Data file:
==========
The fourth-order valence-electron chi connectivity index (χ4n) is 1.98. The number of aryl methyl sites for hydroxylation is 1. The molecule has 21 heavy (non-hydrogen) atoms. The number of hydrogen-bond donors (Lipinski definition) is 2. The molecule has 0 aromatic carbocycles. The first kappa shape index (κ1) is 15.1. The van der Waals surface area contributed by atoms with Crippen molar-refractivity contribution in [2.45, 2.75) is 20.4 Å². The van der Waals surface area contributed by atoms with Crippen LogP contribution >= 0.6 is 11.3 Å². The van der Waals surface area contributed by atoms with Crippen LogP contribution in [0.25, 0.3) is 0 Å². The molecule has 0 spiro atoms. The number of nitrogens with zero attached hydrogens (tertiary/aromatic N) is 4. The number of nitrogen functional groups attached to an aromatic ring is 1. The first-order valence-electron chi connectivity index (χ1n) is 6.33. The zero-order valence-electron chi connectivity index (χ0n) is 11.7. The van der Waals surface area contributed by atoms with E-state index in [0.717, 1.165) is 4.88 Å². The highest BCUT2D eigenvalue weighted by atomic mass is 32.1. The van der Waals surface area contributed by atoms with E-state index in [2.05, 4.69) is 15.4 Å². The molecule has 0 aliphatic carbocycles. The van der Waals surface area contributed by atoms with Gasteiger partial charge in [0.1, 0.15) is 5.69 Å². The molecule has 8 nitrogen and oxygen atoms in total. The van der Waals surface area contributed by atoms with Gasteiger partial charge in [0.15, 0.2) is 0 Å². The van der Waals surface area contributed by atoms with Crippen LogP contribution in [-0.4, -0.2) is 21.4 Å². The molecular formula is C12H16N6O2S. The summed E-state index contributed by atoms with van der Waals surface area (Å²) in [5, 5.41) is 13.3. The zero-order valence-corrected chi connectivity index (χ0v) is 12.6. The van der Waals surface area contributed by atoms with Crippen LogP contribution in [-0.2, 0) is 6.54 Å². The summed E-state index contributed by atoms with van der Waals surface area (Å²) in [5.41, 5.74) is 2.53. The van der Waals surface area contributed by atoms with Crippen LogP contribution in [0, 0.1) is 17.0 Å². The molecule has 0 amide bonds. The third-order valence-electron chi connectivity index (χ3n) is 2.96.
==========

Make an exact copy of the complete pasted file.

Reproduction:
The fourth-order valence-electron chi connectivity index (χ4n) is 1.98. The number of aryl methyl sites for hydroxylation is 1. The molecule has 21 heavy (non-hydrogen) atoms. The number of hydrogen-bond donors (Lipinski definition) is 2. The molecule has 0 aromatic carbocycles. The first kappa shape index (κ1) is 15.1. The van der Waals surface area contributed by atoms with Crippen molar-refractivity contribution in [2.45, 2.75) is 20.4 Å². The van der Waals surface area contributed by atoms with Crippen LogP contribution >= 0.6 is 11.3 Å². The van der Waals surface area contributed by atoms with Crippen LogP contribution in [0.25, 0.3) is 0 Å². The molecule has 0 spiro atoms. The number of nitrogens with zero attached hydrogens (tertiary/aromatic N) is 4. The number of nitrogen functional groups attached to an aromatic ring is 1. The first-order valence-electron chi connectivity index (χ1n) is 6.33. The zero-order valence-electron chi connectivity index (χ0n) is 11.7. The van der Waals surface area contributed by atoms with E-state index in [0.717, 1.165) is 4.88 Å². The highest BCUT2D eigenvalue weighted by atomic mass is 32.1. The van der Waals surface area contributed by atoms with E-state index in [2.05, 4.69) is 15.4 Å². The molecule has 0 aliphatic carbocycles. The van der Waals surface area contributed by atoms with Gasteiger partial charge in [0.1, 0.15) is 5.69 Å². The molecule has 8 nitrogen and oxygen atoms in total. The van der Waals surface area contributed by atoms with Gasteiger partial charge in [0.15, 0.2) is 0 Å². The van der Waals surface area contributed by atoms with Crippen LogP contribution in [-0.4, -0.2) is 21.4 Å². The molecular formula is C12H16N6O2S. The summed E-state index contributed by atoms with van der Waals surface area (Å²) in [5, 5.41) is 13.3. The zero-order valence-corrected chi connectivity index (χ0v) is 12.6. The van der Waals surface area contributed by atoms with Crippen LogP contribution in [-0.2, 0) is 6.54 Å². The summed E-state index contributed by atoms with van der Waals surface area (Å²) in [5.41, 5.74) is 2.53. The van der Waals surface area contributed by atoms with Crippen LogP contribution in [0, 0.1) is 17.0 Å². The molecule has 0 amide bonds. The third-order valence-electron chi connectivity index (χ3n) is 2.96.